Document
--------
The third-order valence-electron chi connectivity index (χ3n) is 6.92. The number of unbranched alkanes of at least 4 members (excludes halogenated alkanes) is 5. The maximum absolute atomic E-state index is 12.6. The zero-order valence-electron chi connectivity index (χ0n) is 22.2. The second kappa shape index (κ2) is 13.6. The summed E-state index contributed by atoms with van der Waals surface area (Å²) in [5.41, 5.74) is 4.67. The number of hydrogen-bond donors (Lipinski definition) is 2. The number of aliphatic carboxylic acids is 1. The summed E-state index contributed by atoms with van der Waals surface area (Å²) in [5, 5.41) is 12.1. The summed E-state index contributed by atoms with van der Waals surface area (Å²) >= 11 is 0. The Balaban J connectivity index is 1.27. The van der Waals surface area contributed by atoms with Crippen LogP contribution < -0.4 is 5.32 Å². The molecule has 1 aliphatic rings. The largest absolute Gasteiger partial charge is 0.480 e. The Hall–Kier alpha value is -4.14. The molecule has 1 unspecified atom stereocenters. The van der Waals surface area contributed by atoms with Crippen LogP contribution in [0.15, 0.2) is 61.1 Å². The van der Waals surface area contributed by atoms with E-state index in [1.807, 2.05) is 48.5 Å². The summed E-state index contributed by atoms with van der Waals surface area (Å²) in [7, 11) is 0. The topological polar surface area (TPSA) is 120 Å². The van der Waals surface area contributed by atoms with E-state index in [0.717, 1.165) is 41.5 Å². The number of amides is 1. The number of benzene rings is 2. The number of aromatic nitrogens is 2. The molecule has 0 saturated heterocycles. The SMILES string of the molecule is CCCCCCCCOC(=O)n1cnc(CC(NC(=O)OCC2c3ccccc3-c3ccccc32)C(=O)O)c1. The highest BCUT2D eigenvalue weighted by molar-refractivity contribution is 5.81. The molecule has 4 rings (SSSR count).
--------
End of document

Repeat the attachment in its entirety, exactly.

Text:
The third-order valence-electron chi connectivity index (χ3n) is 6.92. The number of unbranched alkanes of at least 4 members (excludes halogenated alkanes) is 5. The maximum absolute atomic E-state index is 12.6. The zero-order valence-electron chi connectivity index (χ0n) is 22.2. The second kappa shape index (κ2) is 13.6. The summed E-state index contributed by atoms with van der Waals surface area (Å²) in [5.41, 5.74) is 4.67. The number of hydrogen-bond donors (Lipinski definition) is 2. The number of aliphatic carboxylic acids is 1. The summed E-state index contributed by atoms with van der Waals surface area (Å²) in [5, 5.41) is 12.1. The summed E-state index contributed by atoms with van der Waals surface area (Å²) >= 11 is 0. The Balaban J connectivity index is 1.27. The van der Waals surface area contributed by atoms with Crippen LogP contribution < -0.4 is 5.32 Å². The molecule has 1 aliphatic rings. The largest absolute Gasteiger partial charge is 0.480 e. The Hall–Kier alpha value is -4.14. The molecule has 1 unspecified atom stereocenters. The van der Waals surface area contributed by atoms with Crippen LogP contribution in [0.15, 0.2) is 61.1 Å². The van der Waals surface area contributed by atoms with E-state index in [1.807, 2.05) is 48.5 Å². The summed E-state index contributed by atoms with van der Waals surface area (Å²) in [7, 11) is 0. The topological polar surface area (TPSA) is 120 Å². The van der Waals surface area contributed by atoms with E-state index in [0.717, 1.165) is 41.5 Å². The number of amides is 1. The number of benzene rings is 2. The number of aromatic nitrogens is 2. The molecule has 0 saturated heterocycles. The SMILES string of the molecule is CCCCCCCCOC(=O)n1cnc(CC(NC(=O)OCC2c3ccccc3-c3ccccc32)C(=O)O)c1. The highest BCUT2D eigenvalue weighted by molar-refractivity contribution is 5.81. The molecule has 4 rings (SSSR count).